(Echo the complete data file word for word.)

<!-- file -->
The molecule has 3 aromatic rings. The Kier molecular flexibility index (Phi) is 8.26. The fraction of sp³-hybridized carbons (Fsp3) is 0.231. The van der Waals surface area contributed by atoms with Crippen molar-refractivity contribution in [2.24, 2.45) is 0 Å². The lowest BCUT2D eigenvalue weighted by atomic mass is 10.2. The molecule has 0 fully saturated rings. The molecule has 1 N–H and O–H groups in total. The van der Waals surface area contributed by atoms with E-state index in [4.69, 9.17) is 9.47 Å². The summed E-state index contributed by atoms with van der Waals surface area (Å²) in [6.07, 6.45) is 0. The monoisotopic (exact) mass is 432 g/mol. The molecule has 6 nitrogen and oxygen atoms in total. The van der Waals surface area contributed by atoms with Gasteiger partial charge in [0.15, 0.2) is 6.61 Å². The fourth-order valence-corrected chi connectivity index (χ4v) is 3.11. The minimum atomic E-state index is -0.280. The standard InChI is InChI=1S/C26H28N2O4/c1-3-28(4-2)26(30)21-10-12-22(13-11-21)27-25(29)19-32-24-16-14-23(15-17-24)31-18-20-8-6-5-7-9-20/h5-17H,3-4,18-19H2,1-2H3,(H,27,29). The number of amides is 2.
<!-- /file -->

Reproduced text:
The molecule has 3 aromatic rings. The Kier molecular flexibility index (Phi) is 8.26. The fraction of sp³-hybridized carbons (Fsp3) is 0.231. The van der Waals surface area contributed by atoms with Crippen molar-refractivity contribution in [2.24, 2.45) is 0 Å². The lowest BCUT2D eigenvalue weighted by atomic mass is 10.2. The molecule has 0 fully saturated rings. The molecule has 1 N–H and O–H groups in total. The van der Waals surface area contributed by atoms with E-state index in [4.69, 9.17) is 9.47 Å². The summed E-state index contributed by atoms with van der Waals surface area (Å²) in [6.07, 6.45) is 0. The monoisotopic (exact) mass is 432 g/mol. The molecule has 6 nitrogen and oxygen atoms in total. The van der Waals surface area contributed by atoms with Gasteiger partial charge in [0.15, 0.2) is 6.61 Å². The fourth-order valence-corrected chi connectivity index (χ4v) is 3.11. The minimum atomic E-state index is -0.280. The standard InChI is InChI=1S/C26H28N2O4/c1-3-28(4-2)26(30)21-10-12-22(13-11-21)27-25(29)19-32-24-16-14-23(15-17-24)31-18-20-8-6-5-7-9-20/h5-17H,3-4,18-19H2,1-2H3,(H,27,29). The number of amides is 2.